Christlikeness and Suffering

Advertisements populate almost every space in our lives. Those ads often try to convince viewers to buy whatever goods or services they market by outlining how they will improve their lives. I have yet to see an advertisement that – in a non-humorous nor non-ironic way – sells its product by highlighting the persecution and suffering it will bring into peoples’ lives. However, that is the tactic Peter used to address the suffering experienced by his audience. We will therefore consider Peter’s message in 1 Peter and its connection to our effort to become increasingly Christlike people.

Jesus Shaped Ethics – Jesus and Sexuality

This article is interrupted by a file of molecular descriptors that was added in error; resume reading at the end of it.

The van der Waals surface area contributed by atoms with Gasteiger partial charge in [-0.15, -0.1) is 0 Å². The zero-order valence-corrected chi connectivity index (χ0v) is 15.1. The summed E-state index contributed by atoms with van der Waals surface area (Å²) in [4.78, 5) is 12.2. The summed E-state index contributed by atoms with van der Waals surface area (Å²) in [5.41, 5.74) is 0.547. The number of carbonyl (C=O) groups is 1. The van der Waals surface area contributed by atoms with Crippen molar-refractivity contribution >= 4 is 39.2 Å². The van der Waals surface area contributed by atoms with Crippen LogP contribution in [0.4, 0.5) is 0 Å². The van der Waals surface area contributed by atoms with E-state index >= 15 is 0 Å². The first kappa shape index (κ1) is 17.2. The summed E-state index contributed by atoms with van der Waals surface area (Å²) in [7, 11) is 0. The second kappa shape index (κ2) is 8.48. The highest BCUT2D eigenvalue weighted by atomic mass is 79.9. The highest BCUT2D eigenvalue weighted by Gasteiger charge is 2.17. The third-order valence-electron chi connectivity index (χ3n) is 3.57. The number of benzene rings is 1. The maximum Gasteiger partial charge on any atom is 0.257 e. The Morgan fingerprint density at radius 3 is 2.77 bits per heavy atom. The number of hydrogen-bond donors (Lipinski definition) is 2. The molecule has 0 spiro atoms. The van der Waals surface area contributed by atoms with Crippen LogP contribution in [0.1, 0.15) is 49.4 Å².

1 Corinthians 6:12-20–It seems that our culture talks about sex and sexuality all the time. Our culture’s apparent lack of shame finds counterbalance in the embarrassment that often accompanies discussions about the topic in the church. However, even a cursory reading of the Bible reveals that it also has a lot to say about sex and sexuality, indicating that it is an important topic that we should not avoid. So, we will use this morning’s lesson to consider a few…

Jesus Shaped Ethics – Jesus and Work

Genesis 2:15 — In 2014, the Barna Group published a report about trends in faith, work, and calling among people who self-identify as Christians in the United States. The report included the following paragraph:  “Most churchgoers are craving more direction and discipleship when it comes to the theology of calling, especially as it relates to work. Barna research shows nearly two-thirds of churched adults say it has been at least three years or more since they heard church teachings on…

Jesus Shaped Ethics – Politics